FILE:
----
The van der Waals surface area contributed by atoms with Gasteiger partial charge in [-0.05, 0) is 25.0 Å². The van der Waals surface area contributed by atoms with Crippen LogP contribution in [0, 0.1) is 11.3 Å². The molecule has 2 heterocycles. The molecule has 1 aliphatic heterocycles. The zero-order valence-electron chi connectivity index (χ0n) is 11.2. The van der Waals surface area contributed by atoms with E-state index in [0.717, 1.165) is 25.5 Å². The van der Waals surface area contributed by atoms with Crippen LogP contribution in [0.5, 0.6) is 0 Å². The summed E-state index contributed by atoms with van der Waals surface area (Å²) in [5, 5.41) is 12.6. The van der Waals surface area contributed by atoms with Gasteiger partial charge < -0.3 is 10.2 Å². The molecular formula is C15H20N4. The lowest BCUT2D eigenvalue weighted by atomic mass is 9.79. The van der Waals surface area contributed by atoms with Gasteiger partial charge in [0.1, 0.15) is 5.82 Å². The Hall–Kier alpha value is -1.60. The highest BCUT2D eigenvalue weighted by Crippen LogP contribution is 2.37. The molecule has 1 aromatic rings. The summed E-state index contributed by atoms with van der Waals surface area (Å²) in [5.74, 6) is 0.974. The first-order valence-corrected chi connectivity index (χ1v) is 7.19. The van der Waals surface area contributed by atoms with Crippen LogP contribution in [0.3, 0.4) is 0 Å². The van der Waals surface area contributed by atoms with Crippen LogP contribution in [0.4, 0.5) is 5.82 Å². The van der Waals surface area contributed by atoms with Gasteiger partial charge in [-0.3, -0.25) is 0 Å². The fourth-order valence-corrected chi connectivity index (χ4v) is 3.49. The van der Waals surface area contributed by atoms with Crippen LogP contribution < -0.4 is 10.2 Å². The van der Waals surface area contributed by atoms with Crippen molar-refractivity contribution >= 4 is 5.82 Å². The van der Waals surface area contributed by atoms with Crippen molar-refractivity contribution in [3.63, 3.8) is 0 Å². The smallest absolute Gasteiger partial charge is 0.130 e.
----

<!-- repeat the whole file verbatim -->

The van der Waals surface area contributed by atoms with Gasteiger partial charge in [-0.05, 0) is 25.0 Å². The van der Waals surface area contributed by atoms with Crippen LogP contribution in [0, 0.1) is 11.3 Å². The molecule has 2 heterocycles. The molecule has 1 aliphatic heterocycles. The zero-order valence-electron chi connectivity index (χ0n) is 11.2. The van der Waals surface area contributed by atoms with E-state index in [0.717, 1.165) is 25.5 Å². The van der Waals surface area contributed by atoms with Crippen LogP contribution in [0.5, 0.6) is 0 Å². The summed E-state index contributed by atoms with van der Waals surface area (Å²) in [5, 5.41) is 12.6. The van der Waals surface area contributed by atoms with Gasteiger partial charge < -0.3 is 10.2 Å². The molecular formula is C15H20N4. The lowest BCUT2D eigenvalue weighted by atomic mass is 9.79. The van der Waals surface area contributed by atoms with Gasteiger partial charge in [0.1, 0.15) is 5.82 Å². The Hall–Kier alpha value is -1.60. The highest BCUT2D eigenvalue weighted by Crippen LogP contribution is 2.37. The molecule has 1 aromatic rings. The summed E-state index contributed by atoms with van der Waals surface area (Å²) in [5.74, 6) is 0.974. The first-order valence-corrected chi connectivity index (χ1v) is 7.19. The van der Waals surface area contributed by atoms with Crippen LogP contribution in [0.3, 0.4) is 0 Å². The van der Waals surface area contributed by atoms with Crippen LogP contribution in [0.4, 0.5) is 5.82 Å². The van der Waals surface area contributed by atoms with Gasteiger partial charge in [-0.3, -0.25) is 0 Å². The fourth-order valence-corrected chi connectivity index (χ4v) is 3.49. The van der Waals surface area contributed by atoms with Crippen LogP contribution < -0.4 is 10.2 Å². The van der Waals surface area contributed by atoms with Crippen molar-refractivity contribution >= 4 is 5.82 Å². The van der Waals surface area contributed by atoms with Crippen molar-refractivity contribution in [3.63, 3.8) is 0 Å². The smallest absolute Gasteiger partial charge is 0.130 e.